Gov’t must stop starving statutory funds -- IFS

If government would not ensure adequate and timely transfers to its statutory funds, then it must as well collapse them, the Institute for Fiscal Studies (IFS), has said, calling for a review of the whole practice of earmarking portions of government revenue to meet statutory obligations.

The District Assemblies Common Fund, established under article 252 of the 1992 constitution, has particularly been at the beck and call of political expediency, as transfers to the fund, and onward transfers to the assemblies, are always in arrears.

In view of the delays, the newly passed Local Governance Act, 2016, has given powers to the fund administrator to invest in securities temporarily, pending the full release of funds to the districts.

“With the exception of the Ghana Petroleum Funds (GPFs), transfers to the earmarked funds have been largely non-automatic as large amounts of monies due to the funds are withheld by the government for other purposes for long periods of time, thereby making the government usually owe the earmarked funds large arrears,” the policy think tank said.

Speaking at a pre-budget forum, on Monday, Leslie Dwight Mensah, an economist with IFS, said, on the average, more than 30 percent of government’s revenue and grants go into these statutory funds, a reason the inefficiencies associated with them need be checked.

“Value for money is not being derived from the earmarked expenditure. At the same time, earmarking has made the budget inflexible to manage,” he said.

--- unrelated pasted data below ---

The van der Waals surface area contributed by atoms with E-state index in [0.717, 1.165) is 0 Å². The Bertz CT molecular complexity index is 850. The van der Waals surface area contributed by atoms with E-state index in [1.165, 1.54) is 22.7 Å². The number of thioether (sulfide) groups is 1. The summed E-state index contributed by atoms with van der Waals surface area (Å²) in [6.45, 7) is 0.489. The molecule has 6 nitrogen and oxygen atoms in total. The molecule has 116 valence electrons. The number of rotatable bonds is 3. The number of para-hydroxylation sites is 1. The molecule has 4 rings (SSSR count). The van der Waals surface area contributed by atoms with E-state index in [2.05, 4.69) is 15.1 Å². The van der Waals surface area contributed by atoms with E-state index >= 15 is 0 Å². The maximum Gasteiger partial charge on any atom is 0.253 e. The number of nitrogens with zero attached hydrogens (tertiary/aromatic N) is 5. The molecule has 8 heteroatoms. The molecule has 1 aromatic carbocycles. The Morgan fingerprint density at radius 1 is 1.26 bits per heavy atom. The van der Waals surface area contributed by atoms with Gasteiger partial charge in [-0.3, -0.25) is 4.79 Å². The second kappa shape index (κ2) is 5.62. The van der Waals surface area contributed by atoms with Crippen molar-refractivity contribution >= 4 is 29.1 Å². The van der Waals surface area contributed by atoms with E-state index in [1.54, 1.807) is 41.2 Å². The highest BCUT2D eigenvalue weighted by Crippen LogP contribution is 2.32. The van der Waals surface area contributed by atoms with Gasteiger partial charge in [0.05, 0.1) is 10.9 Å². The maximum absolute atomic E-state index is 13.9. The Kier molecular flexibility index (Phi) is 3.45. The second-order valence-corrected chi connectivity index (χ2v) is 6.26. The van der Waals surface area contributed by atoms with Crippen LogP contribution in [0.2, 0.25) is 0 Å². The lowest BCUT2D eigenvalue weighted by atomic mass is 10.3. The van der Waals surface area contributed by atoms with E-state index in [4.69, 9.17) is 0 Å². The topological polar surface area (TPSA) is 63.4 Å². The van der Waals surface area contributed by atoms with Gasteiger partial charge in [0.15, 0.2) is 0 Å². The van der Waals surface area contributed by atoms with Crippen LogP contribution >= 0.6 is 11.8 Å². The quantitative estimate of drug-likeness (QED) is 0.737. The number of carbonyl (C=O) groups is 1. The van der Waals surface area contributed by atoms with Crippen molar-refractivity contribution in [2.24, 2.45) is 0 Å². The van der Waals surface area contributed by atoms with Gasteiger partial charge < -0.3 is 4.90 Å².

Reviewing these funds must lead to a collapse of those found to have been ill-performing, with the attendant spending realigned to the main budget, he said.

There are currently eight earmarked funds, comprising the District Assemblies Common Fund (DACF), the Ghana Education Trust Fund (GETFund), the National Health Insurance Fund (NHIF)

Petroleum-Related Funds, Ghana Infrastructure Investment Fund (GIIF), Ghana National Petroleum Corporation (GNPC, the Social Security and National Insurance Trust, and the Road Fund.

According to the Institute, after carefully examining seven of the earmarked funds, it found that most of the funds, apart from being dogged by delays in transfers, were inefficiently managed, and they performed poorly and have mostly failed to pass their usefulness criteria.

Due to the entrenched nature of the problems associated with the funds and the fact that there are no signs that something concrete is being done to resolve them, the IFS said the government should put an end to the establishment of new earmarked funds unless they have been found to be absolutely essential.

While advocating an embargo on creation of new earmarked funds, the existing earmarked funds must be reviewed so that those that are found to be doing badly can be incorporated into the main budget.

The Institute advised that to ensure that the Funds meet their overall objectives, government must ensure automatic transfers into them and also resolve challenges that hinder their effective performance.

“Ways have to be found to reduce costs and do away with corruption and management malpractices. Unnecessary interference in the operations of the earmarked funds for political gains must be avoided,” the Institute said.

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